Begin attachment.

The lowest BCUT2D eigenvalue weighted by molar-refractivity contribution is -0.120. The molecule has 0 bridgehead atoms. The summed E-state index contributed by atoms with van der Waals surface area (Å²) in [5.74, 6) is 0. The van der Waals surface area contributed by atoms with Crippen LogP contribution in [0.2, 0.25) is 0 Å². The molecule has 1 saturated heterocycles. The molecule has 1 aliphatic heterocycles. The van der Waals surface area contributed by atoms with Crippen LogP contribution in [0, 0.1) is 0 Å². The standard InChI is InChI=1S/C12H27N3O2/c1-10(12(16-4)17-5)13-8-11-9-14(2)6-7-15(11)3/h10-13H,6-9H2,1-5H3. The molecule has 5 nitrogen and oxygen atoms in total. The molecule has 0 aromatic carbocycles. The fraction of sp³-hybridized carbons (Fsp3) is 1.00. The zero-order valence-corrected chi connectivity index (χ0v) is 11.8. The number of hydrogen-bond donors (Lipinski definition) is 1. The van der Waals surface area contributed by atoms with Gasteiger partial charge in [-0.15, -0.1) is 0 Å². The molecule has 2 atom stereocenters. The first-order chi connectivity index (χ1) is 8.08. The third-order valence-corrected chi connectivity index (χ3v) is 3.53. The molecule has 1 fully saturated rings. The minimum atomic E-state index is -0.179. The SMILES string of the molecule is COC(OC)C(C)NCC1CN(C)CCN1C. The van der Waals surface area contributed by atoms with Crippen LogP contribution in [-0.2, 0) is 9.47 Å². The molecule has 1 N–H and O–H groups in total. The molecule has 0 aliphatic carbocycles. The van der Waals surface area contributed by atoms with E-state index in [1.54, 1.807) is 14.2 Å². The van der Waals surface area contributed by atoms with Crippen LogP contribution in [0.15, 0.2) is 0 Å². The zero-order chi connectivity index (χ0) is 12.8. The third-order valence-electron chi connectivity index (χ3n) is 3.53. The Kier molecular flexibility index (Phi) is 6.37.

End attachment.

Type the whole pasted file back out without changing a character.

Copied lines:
The lowest BCUT2D eigenvalue weighted by molar-refractivity contribution is -0.120. The molecule has 0 bridgehead atoms. The summed E-state index contributed by atoms with van der Waals surface area (Å²) in [5.74, 6) is 0. The van der Waals surface area contributed by atoms with Crippen LogP contribution in [0.2, 0.25) is 0 Å². The molecule has 1 saturated heterocycles. The molecule has 1 aliphatic heterocycles. The van der Waals surface area contributed by atoms with Crippen LogP contribution in [0, 0.1) is 0 Å². The standard InChI is InChI=1S/C12H27N3O2/c1-10(12(16-4)17-5)13-8-11-9-14(2)6-7-15(11)3/h10-13H,6-9H2,1-5H3. The molecule has 5 nitrogen and oxygen atoms in total. The molecule has 0 aromatic carbocycles. The fraction of sp³-hybridized carbons (Fsp3) is 1.00. The zero-order valence-corrected chi connectivity index (χ0v) is 11.8. The number of hydrogen-bond donors (Lipinski definition) is 1. The van der Waals surface area contributed by atoms with Gasteiger partial charge in [-0.15, -0.1) is 0 Å². The molecule has 2 atom stereocenters. The first-order chi connectivity index (χ1) is 8.08. The third-order valence-corrected chi connectivity index (χ3v) is 3.53. The molecule has 1 fully saturated rings. The minimum atomic E-state index is -0.179. The SMILES string of the molecule is COC(OC)C(C)NCC1CN(C)CCN1C. The van der Waals surface area contributed by atoms with Crippen LogP contribution in [-0.2, 0) is 9.47 Å². The molecule has 1 N–H and O–H groups in total. The molecule has 0 aliphatic carbocycles. The van der Waals surface area contributed by atoms with E-state index in [1.54, 1.807) is 14.2 Å². The van der Waals surface area contributed by atoms with Crippen LogP contribution in [0.15, 0.2) is 0 Å². The zero-order chi connectivity index (χ0) is 12.8. The third-order valence-electron chi connectivity index (χ3n) is 3.53. The Kier molecular flexibility index (Phi) is 6.37.